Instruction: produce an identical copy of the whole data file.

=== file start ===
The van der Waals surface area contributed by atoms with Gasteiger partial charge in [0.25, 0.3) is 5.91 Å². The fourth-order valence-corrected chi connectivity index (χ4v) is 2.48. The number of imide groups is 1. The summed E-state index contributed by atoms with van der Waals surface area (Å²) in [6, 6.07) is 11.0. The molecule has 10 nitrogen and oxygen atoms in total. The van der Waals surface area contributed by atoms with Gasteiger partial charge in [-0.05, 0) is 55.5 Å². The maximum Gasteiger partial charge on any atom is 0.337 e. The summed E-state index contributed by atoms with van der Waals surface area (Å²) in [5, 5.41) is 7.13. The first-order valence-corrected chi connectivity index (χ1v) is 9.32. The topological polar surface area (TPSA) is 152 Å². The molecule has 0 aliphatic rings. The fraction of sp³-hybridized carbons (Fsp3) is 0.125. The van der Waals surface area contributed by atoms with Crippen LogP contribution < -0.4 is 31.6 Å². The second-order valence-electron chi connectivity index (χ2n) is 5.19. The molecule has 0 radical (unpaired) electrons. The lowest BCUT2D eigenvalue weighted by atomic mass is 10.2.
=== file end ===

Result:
The van der Waals surface area contributed by atoms with Gasteiger partial charge in [0.25, 0.3) is 5.91 Å². The fourth-order valence-corrected chi connectivity index (χ4v) is 2.48. The number of imide groups is 1. The summed E-state index contributed by atoms with van der Waals surface area (Å²) in [6, 6.07) is 11.0. The molecule has 10 nitrogen and oxygen atoms in total. The van der Waals surface area contributed by atoms with Gasteiger partial charge in [-0.05, 0) is 55.5 Å². The maximum Gasteiger partial charge on any atom is 0.337 e. The summed E-state index contributed by atoms with van der Waals surface area (Å²) in [5, 5.41) is 7.13. The first-order valence-corrected chi connectivity index (χ1v) is 9.32. The topological polar surface area (TPSA) is 152 Å². The molecule has 0 aliphatic rings. The fraction of sp³-hybridized carbons (Fsp3) is 0.125. The van der Waals surface area contributed by atoms with Crippen LogP contribution < -0.4 is 31.6 Å². The second-order valence-electron chi connectivity index (χ2n) is 5.19. The molecule has 0 radical (unpaired) electrons. The lowest BCUT2D eigenvalue weighted by atomic mass is 10.2.